Marriage. A bond between a man and a woman. Or a man and a man. Or a woman and a woman. The point I’m trying to make is that it’s a bond, connecting to people (sometimes out of love, sometimes because of horrible shit) in a more powerful way. But even the happiest of marriages can show cracks, especially after a really long time. Let’s explore that.
Ladies and gentlemen… “Hope Springs”.
Kay (Meryl Streep) and Arnold (Tommy Lee Jones) have been married for a long time. And while they have a nice and easy daily routine, Kay feels like their marriage has gotten a bit stale. So she books tickets for them to go to intensive couples therapy to see if she can’t fix their situation a bit. Stories about sexless marriages isn’t anything new, and the plot here doesn’t do anything new or totally unpredictable. Overall I’d call it… fine. It’s breezy and enjoyable enough, with only a few moments of melodrama that sometimes work and sometimes don’t. It’s a harmless enough plot that I’d call fine.
The characters in this aren’t the deepest, but I also don’t hate them. They’re fine. Meryl Streep plays Kay, the one of the two who gets the plot started, the one that feels like something’s off about the marriage. She loves her husband, but she wants things to be less… dry. She easily gets emotional, and it’s a bit hit or miss for me throughout. But I can safely say that Meryl Streep is great. Tommy Lee Jones plays Arnold, the Tommy Lee Jones-ian grouch who seems to be perfectly fine with the dry and sexless marriage that he’s part of. And it’s interesting to see him get some decent character development here. And Jones is really good in the role. Then we have Steve Carell as Doctor Feld, the therapist that Kay and Arnold see during their little vacation. You can tell that he’s actually interested in what’s going on, and he seems like he genuinely likes helping people. He mainly serves as a plot device to get the Kay’s and Arnold’s plot moving forward, but he’s also an enjoyable presence. And Carell is really good in the role.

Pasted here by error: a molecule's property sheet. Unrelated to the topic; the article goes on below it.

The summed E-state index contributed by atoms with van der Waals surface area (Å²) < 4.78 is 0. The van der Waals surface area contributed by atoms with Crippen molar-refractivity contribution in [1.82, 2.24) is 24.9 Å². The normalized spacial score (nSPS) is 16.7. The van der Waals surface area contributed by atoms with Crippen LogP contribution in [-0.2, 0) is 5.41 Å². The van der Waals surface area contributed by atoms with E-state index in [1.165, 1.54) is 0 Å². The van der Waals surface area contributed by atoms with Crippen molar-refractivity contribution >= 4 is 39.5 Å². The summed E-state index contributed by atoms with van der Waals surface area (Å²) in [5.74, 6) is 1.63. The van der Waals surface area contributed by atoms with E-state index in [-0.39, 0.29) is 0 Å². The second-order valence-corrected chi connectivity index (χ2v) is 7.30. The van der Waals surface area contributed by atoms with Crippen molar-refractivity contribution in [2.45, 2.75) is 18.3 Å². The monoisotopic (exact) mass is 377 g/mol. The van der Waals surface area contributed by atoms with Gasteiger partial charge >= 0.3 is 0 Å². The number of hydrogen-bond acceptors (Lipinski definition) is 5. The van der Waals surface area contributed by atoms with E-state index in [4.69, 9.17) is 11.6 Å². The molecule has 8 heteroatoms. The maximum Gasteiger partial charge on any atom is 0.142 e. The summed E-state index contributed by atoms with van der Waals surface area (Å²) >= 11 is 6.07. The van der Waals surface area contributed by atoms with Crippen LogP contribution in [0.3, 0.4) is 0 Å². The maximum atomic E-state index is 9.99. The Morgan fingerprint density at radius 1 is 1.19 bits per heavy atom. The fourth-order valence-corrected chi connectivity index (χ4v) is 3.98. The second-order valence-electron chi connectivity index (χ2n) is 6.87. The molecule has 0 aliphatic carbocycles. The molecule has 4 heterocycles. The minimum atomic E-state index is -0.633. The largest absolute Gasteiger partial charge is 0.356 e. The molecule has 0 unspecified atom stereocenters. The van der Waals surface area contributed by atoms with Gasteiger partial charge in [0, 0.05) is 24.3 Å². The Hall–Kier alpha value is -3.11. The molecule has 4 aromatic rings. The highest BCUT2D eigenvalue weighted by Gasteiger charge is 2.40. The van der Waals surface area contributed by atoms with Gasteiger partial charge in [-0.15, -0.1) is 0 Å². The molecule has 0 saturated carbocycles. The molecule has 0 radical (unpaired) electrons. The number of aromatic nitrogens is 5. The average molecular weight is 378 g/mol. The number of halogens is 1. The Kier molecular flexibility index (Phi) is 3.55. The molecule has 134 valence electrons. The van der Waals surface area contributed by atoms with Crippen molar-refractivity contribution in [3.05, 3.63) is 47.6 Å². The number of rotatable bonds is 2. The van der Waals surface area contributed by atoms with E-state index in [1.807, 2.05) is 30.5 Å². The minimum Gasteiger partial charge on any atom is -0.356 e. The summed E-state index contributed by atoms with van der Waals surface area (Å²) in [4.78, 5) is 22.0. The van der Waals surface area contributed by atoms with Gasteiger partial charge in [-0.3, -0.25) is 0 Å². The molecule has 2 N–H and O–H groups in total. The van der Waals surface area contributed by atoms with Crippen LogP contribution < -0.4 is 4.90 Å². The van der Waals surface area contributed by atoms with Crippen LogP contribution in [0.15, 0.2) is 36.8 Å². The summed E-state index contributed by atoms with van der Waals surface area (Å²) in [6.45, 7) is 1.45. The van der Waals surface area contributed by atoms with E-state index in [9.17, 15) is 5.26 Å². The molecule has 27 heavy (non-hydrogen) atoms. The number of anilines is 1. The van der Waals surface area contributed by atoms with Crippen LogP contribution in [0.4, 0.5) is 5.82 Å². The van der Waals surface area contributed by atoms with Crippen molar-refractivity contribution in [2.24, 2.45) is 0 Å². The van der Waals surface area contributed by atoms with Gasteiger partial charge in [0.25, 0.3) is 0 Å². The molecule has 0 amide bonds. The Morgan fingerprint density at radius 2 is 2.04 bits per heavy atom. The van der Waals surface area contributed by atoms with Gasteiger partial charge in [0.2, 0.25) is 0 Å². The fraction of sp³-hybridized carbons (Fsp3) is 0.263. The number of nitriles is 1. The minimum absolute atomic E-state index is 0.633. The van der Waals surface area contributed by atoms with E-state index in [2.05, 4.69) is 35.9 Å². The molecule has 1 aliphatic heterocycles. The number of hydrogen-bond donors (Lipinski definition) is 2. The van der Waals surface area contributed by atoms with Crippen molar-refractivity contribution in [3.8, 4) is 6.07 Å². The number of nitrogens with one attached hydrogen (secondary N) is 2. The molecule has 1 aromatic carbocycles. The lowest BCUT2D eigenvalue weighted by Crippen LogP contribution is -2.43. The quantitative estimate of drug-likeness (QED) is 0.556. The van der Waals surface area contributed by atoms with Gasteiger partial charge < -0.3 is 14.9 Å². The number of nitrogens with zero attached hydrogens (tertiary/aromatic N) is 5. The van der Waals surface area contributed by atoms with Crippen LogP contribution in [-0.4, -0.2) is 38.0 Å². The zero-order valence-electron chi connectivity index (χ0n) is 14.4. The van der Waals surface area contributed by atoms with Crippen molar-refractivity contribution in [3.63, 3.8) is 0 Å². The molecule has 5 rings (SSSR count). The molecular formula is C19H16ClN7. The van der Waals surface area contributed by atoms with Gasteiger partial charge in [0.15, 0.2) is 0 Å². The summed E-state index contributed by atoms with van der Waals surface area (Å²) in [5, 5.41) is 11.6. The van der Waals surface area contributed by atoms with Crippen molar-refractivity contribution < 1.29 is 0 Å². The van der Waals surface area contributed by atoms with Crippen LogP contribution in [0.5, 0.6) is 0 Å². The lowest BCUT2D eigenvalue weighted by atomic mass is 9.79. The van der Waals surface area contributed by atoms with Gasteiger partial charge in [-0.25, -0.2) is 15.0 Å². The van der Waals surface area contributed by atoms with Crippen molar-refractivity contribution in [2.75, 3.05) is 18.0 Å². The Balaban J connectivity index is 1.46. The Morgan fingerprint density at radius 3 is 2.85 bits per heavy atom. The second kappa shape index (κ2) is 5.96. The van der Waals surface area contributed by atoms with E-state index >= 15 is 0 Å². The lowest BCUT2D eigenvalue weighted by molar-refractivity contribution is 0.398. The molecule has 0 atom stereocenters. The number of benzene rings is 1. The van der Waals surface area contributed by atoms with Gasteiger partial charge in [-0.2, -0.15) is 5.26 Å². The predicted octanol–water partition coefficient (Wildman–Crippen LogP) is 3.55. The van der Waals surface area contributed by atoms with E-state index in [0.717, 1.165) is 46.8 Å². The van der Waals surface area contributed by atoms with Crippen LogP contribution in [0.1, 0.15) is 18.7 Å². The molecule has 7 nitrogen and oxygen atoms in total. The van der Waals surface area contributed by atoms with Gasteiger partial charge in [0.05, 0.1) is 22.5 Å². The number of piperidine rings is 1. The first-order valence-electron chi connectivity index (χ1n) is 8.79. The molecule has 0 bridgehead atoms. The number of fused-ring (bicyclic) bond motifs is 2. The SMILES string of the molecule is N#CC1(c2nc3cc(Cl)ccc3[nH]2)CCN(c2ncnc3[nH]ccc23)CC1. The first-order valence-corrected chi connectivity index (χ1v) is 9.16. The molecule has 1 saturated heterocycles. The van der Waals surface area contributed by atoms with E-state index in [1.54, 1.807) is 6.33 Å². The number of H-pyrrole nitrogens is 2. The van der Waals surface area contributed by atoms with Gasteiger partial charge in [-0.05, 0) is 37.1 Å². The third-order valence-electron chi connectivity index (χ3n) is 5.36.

The score for the movie was composed by Theodore Shapiro and it was fine… I think. I almost never really noticed it. I could at times kind of hear it, but those tracks felt more like fodder rather than any actual mood-setter. Then there’s also a bunch of licensed tracks used throughout and I have mixed feelings. While the songs themselves were pretty good, the way they were used was a bit… sledgehammer-y. Like they used songs “appropriate to the situation”, meaning lyrics exactly explaining what was going on with the characters, things we could’ve picked up on without the “YOU HEAR THIS SHIT, WE SO CLEVER!” use of music. So the music in this movie overall is… fine.
This movie was directed by David Frankel, and he did a pretty good job. Like I said about the plot, it’s quite fun and breezy, and there’s no shot that lingers too long. And the camerawork in general is fine. There are also some jokes here that are fine. I never laughed out loud, but there were a bunch of chuckles throughout.
This movie has gotten some mixed reception. On Rotten Tomatoes it has a 75% positive rating and a “Fresh” certification. On Metacritic it has a score of 65/100. Roger Ebert gave it 3/4 stars. And on imdb.com it has a score of 6,3/10.
While “Hope Springs” is far from a great movie, it’s still an enjoyable enough little romcom. It has an okay plot, okay characters, really good performances, okay music, good directing, and okay comedy. Time for my final score. *Ahem*. My final score for “Hope Springs” is a 6,23/10. While very flawed, it’s still worth a rental.
My review of “Hope Springs” is now completed.
Seen better, seen worse.